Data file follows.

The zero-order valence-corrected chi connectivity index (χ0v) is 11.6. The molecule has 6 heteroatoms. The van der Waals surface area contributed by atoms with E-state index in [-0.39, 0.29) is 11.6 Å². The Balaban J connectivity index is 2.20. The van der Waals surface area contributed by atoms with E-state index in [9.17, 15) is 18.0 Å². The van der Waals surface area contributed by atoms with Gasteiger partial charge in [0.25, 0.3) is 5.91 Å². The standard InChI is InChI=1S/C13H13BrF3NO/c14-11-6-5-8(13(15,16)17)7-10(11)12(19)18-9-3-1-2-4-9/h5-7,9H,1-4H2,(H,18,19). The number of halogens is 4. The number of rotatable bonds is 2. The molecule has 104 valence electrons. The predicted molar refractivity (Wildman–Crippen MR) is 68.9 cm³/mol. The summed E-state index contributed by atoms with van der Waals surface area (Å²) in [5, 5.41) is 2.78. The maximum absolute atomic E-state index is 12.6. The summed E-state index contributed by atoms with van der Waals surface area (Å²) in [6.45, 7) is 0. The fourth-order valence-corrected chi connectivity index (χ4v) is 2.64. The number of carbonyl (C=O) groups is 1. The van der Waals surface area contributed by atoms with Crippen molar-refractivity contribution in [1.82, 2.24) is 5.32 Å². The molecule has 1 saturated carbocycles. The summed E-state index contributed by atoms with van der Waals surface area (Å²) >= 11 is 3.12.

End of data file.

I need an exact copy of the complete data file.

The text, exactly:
The zero-order valence-corrected chi connectivity index (χ0v) is 11.6. The molecule has 6 heteroatoms. The van der Waals surface area contributed by atoms with E-state index in [-0.39, 0.29) is 11.6 Å². The Balaban J connectivity index is 2.20. The van der Waals surface area contributed by atoms with E-state index in [9.17, 15) is 18.0 Å². The van der Waals surface area contributed by atoms with Gasteiger partial charge in [0.25, 0.3) is 5.91 Å². The standard InChI is InChI=1S/C13H13BrF3NO/c14-11-6-5-8(13(15,16)17)7-10(11)12(19)18-9-3-1-2-4-9/h5-7,9H,1-4H2,(H,18,19). The number of halogens is 4. The number of rotatable bonds is 2. The molecule has 104 valence electrons. The predicted molar refractivity (Wildman–Crippen MR) is 68.9 cm³/mol. The summed E-state index contributed by atoms with van der Waals surface area (Å²) in [5, 5.41) is 2.78. The maximum absolute atomic E-state index is 12.6. The summed E-state index contributed by atoms with van der Waals surface area (Å²) in [6.45, 7) is 0. The fourth-order valence-corrected chi connectivity index (χ4v) is 2.64. The number of carbonyl (C=O) groups is 1. The van der Waals surface area contributed by atoms with Crippen molar-refractivity contribution in [1.82, 2.24) is 5.32 Å². The molecule has 1 saturated carbocycles. The summed E-state index contributed by atoms with van der Waals surface area (Å²) >= 11 is 3.12.